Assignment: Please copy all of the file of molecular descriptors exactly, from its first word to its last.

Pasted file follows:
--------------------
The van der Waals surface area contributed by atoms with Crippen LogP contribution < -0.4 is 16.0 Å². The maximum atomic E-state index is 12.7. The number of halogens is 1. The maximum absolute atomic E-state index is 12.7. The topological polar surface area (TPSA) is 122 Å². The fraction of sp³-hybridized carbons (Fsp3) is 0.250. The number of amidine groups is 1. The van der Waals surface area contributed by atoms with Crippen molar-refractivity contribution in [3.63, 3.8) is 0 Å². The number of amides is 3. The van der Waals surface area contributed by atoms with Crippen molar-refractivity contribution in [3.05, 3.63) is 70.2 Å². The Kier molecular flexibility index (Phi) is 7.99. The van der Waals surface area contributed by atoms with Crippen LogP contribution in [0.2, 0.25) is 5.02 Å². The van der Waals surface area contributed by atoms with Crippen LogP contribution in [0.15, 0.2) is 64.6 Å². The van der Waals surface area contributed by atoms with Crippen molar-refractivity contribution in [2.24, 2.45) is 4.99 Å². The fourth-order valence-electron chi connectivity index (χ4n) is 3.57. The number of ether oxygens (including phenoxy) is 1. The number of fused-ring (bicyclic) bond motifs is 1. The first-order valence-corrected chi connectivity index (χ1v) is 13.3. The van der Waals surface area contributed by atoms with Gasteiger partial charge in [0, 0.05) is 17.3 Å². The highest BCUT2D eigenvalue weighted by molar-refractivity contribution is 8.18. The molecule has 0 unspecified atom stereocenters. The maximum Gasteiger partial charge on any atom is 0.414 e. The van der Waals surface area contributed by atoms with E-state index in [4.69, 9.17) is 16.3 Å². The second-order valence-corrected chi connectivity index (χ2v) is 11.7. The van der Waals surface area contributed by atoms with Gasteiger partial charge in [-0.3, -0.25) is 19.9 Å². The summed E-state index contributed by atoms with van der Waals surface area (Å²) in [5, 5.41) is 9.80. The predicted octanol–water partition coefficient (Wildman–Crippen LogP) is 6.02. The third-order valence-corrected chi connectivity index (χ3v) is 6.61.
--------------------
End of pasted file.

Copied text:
The van der Waals surface area contributed by atoms with Crippen LogP contribution < -0.4 is 16.0 Å². The maximum atomic E-state index is 12.7. The number of halogens is 1. The maximum absolute atomic E-state index is 12.7. The topological polar surface area (TPSA) is 122 Å². The fraction of sp³-hybridized carbons (Fsp3) is 0.250. The number of amidine groups is 1. The van der Waals surface area contributed by atoms with Crippen molar-refractivity contribution in [3.63, 3.8) is 0 Å². The number of amides is 3. The van der Waals surface area contributed by atoms with Crippen molar-refractivity contribution in [3.05, 3.63) is 70.2 Å². The Kier molecular flexibility index (Phi) is 7.99. The van der Waals surface area contributed by atoms with Crippen LogP contribution in [0.2, 0.25) is 5.02 Å². The van der Waals surface area contributed by atoms with Crippen LogP contribution in [0.15, 0.2) is 64.6 Å². The van der Waals surface area contributed by atoms with Crippen molar-refractivity contribution in [2.24, 2.45) is 4.99 Å². The fourth-order valence-electron chi connectivity index (χ4n) is 3.57. The number of ether oxygens (including phenoxy) is 1. The number of fused-ring (bicyclic) bond motifs is 1. The first-order valence-corrected chi connectivity index (χ1v) is 13.3. The van der Waals surface area contributed by atoms with Gasteiger partial charge in [0, 0.05) is 17.3 Å². The highest BCUT2D eigenvalue weighted by molar-refractivity contribution is 8.18. The molecule has 0 unspecified atom stereocenters. The maximum Gasteiger partial charge on any atom is 0.414 e. The van der Waals surface area contributed by atoms with E-state index in [4.69, 9.17) is 16.3 Å². The second-order valence-corrected chi connectivity index (χ2v) is 11.7. The van der Waals surface area contributed by atoms with Gasteiger partial charge in [-0.3, -0.25) is 19.9 Å². The summed E-state index contributed by atoms with van der Waals surface area (Å²) in [5, 5.41) is 9.80. The predicted octanol–water partition coefficient (Wildman–Crippen LogP) is 6.02. The third-order valence-corrected chi connectivity index (χ3v) is 6.61.